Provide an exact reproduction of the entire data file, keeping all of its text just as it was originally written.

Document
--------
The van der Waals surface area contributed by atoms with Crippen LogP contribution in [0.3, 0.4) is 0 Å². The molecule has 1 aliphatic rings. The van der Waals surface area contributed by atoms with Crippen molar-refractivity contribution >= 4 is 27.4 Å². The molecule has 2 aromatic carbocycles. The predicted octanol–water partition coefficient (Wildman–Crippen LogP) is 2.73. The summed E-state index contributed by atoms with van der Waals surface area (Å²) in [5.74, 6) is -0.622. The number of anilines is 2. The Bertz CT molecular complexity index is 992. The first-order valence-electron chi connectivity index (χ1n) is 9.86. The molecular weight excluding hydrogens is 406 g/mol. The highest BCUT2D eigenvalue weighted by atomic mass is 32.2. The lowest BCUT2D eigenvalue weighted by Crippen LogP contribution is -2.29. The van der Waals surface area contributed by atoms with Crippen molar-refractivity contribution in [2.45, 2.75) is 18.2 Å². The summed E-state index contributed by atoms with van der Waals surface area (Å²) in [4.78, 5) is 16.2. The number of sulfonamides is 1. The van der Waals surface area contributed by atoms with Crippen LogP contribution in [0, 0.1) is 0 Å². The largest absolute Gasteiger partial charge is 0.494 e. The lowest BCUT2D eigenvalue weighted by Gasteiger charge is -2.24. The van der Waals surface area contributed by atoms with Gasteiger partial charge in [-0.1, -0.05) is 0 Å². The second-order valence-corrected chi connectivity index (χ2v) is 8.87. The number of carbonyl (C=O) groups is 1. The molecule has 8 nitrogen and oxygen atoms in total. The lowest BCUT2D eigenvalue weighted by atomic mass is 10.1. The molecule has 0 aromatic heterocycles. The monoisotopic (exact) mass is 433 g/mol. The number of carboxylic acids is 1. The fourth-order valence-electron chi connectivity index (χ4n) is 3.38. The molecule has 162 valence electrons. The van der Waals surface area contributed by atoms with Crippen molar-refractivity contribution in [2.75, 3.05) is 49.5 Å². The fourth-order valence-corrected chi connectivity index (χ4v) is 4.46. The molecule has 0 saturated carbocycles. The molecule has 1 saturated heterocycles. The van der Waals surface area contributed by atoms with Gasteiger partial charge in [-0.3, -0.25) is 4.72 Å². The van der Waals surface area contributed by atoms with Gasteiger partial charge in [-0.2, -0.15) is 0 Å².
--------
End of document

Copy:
The van der Waals surface area contributed by atoms with Crippen LogP contribution in [0.3, 0.4) is 0 Å². The molecule has 1 aliphatic rings. The van der Waals surface area contributed by atoms with Crippen molar-refractivity contribution >= 4 is 27.4 Å². The molecule has 2 aromatic carbocycles. The predicted octanol–water partition coefficient (Wildman–Crippen LogP) is 2.73. The summed E-state index contributed by atoms with van der Waals surface area (Å²) in [5.74, 6) is -0.622. The number of anilines is 2. The Bertz CT molecular complexity index is 992. The first-order valence-electron chi connectivity index (χ1n) is 9.86. The molecular weight excluding hydrogens is 406 g/mol. The highest BCUT2D eigenvalue weighted by atomic mass is 32.2. The lowest BCUT2D eigenvalue weighted by Crippen LogP contribution is -2.29. The van der Waals surface area contributed by atoms with Crippen molar-refractivity contribution in [2.45, 2.75) is 18.2 Å². The summed E-state index contributed by atoms with van der Waals surface area (Å²) in [4.78, 5) is 16.2. The number of sulfonamides is 1. The van der Waals surface area contributed by atoms with Crippen LogP contribution in [0, 0.1) is 0 Å². The largest absolute Gasteiger partial charge is 0.494 e. The lowest BCUT2D eigenvalue weighted by Gasteiger charge is -2.24. The van der Waals surface area contributed by atoms with Gasteiger partial charge in [-0.1, -0.05) is 0 Å². The second-order valence-corrected chi connectivity index (χ2v) is 8.87. The number of carbonyl (C=O) groups is 1. The molecule has 8 nitrogen and oxygen atoms in total. The lowest BCUT2D eigenvalue weighted by atomic mass is 10.1. The molecule has 0 aromatic heterocycles. The monoisotopic (exact) mass is 433 g/mol. The number of carboxylic acids is 1. The fourth-order valence-electron chi connectivity index (χ4n) is 3.38. The molecule has 162 valence electrons. The van der Waals surface area contributed by atoms with Crippen molar-refractivity contribution in [2.75, 3.05) is 49.5 Å². The fourth-order valence-corrected chi connectivity index (χ4v) is 4.46. The molecule has 0 saturated carbocycles. The molecule has 1 saturated heterocycles. The van der Waals surface area contributed by atoms with Gasteiger partial charge in [-0.3, -0.25) is 4.72 Å². The van der Waals surface area contributed by atoms with Gasteiger partial charge in [-0.2, -0.15) is 0 Å².